(C) on least one of those occasions engages in the conduct after the person toward whom the conduct is specifically directed has reported to a law enforcement agency the conduct described by this subdivision.
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(e) It is an affirmative defense to prosecution under Subsection (a)(7) of this section that the actor was engaged in conduct that consisted of activity in support of constitutionally or statutorily protected rights.
Act of March 19, 1993, 73rd Leg., R.S, ch. 10, § 1, 1993 Tex. Gen. Laws 46 (amended 1995).
In Long, the court noted that § 42.07(a)(7)(A) appeared to have the same defects as those enunciated by the Fifth Circuit in Kramer. 931 S.W.2d at 289. The court observed that the words “annoy” and “alarm” were still included in the statute and were joined by the additional words, “harass”, “abuse”, “torment,” and “embarrass,” which were also susceptible to uncertainties of meaning. Id. Thus, the addition of those words did not limit the vagueness originally generated by “annoy” and “alarm.” Id.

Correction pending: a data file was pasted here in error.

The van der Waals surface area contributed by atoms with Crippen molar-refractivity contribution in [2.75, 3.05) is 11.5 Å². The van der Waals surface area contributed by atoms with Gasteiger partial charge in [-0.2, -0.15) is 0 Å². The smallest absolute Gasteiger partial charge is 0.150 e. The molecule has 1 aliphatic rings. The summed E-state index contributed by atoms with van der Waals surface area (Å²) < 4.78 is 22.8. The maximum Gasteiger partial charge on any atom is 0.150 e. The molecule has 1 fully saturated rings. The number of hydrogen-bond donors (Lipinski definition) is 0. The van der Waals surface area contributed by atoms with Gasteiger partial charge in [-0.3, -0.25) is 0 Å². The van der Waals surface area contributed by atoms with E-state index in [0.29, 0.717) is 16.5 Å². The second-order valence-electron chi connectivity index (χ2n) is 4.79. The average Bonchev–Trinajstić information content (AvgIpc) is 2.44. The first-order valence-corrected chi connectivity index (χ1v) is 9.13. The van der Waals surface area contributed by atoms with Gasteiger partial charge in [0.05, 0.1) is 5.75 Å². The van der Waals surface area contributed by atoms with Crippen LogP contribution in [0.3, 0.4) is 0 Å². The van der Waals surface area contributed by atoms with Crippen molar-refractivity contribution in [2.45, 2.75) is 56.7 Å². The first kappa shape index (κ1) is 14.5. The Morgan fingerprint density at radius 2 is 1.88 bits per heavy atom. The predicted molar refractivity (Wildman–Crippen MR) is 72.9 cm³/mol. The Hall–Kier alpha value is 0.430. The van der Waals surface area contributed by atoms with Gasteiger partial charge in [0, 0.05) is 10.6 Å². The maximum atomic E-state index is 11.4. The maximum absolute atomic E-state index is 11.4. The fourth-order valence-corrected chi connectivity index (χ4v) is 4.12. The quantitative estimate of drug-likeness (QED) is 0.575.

Moreover, although the stalking provision added a requirement that the conduct be “specifically directed” toward a particular person, “(a)(7)(A) cover[ed] any conduct in which a person could possibly engage.” Id. (emphasis in the original). The court found that this was even more expansive than the pre-1983 harassment statute, which proscribed “communications by telephone or in writing.” Id. Thus, “[a]ny limiting function served by the words ‘specifically directed’ [was] offset by the expansive coverage of all conduct by the stalking provision.” Id.
The court further observed that the stalking provision, like the pre-1983 statute, did not include a reasonable person standard. Id. at 290. The court observed that the only possible terms suggesting a reasonable person standard were “reasonably likely.” Id. at 289. The court, however, stated that the words “reasonably likely”alone do not indicate from whose perspective it must determined that an offense occurred. Id. Furthermore, the stalking provision contained the words “that person,” which specified the perspective as being of that of the complainant rather than a reasonable person. Id.